Zola Jesus


Three years since Taiga, Nika Roza Danilova is back with an astonishing album inspired by depression, serial killers and the woods of Wisconsin. We sat down with the singer-songwriter to discuss the circumstances around Okovi’s creation and to hear how she feels she’s finally found her purpose, a decade on from her debut.

You moved back to Wisconsin from Seattle following the making of Taiga, right? Why?

I missed my family. I love Seattle but I wanted to buy a house and it’s so expensive there. So I just moved back home and I built a house on the land where I grew up. My family’s right next door. You know, I travel so much that when I’m home I want to feel like I’m home and see the people that I really love. It’s set in 200 acres of wooded forest so there’s a lot of space, and it’s just raw woods.

How did that change of environment impact on this album, creatively?

I think because that’s the land where I grew up, it’s very isolating but at the same time it’s very liberating and I felt that. Returning to that, I felt like we were the only people that existed in the world, so when it came down to writing there was no pressure.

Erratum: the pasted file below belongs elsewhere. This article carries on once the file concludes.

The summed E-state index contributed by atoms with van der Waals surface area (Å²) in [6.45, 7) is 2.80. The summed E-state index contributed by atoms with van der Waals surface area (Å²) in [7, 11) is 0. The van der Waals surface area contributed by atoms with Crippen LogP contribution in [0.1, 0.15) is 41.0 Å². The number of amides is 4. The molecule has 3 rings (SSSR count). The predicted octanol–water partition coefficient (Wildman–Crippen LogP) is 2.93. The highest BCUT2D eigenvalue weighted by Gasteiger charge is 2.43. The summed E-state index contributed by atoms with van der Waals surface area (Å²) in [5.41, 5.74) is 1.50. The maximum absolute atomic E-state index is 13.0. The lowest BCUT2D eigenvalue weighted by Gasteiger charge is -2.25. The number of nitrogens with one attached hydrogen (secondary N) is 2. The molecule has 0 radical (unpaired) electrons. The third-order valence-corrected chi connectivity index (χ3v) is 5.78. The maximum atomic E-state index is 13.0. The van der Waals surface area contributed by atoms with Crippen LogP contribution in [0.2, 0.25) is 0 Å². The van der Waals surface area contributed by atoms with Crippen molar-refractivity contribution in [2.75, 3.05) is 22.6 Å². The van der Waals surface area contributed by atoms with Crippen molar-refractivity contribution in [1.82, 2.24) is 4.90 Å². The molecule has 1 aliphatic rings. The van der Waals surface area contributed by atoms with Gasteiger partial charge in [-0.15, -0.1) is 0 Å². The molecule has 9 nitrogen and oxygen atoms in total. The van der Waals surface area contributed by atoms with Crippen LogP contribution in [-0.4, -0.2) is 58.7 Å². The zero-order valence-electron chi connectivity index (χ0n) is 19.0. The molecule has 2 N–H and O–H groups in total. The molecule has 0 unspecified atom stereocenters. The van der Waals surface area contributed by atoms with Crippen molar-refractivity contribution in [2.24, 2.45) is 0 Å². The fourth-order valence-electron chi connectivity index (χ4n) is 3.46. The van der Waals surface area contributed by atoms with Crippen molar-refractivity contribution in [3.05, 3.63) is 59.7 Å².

Musically, Okovi contrasts visceral episodes with very beautiful, serene moments like ‘Witness’ and ‘Half Life’. Can you tell us about the goal sonically for this collection?

I wrote the record piece by piece. I had written 100 songs and then at the end I just picked the ones that were the most cathartic, or the most important in terms of being part of the journey of the past few years. When I put them all together I think they fitted in a really interesting way. I just wanted it to feel like a journey, you know? Because my favourite albums are the kind that aren’t just all singles; you’re going through this narrative instead.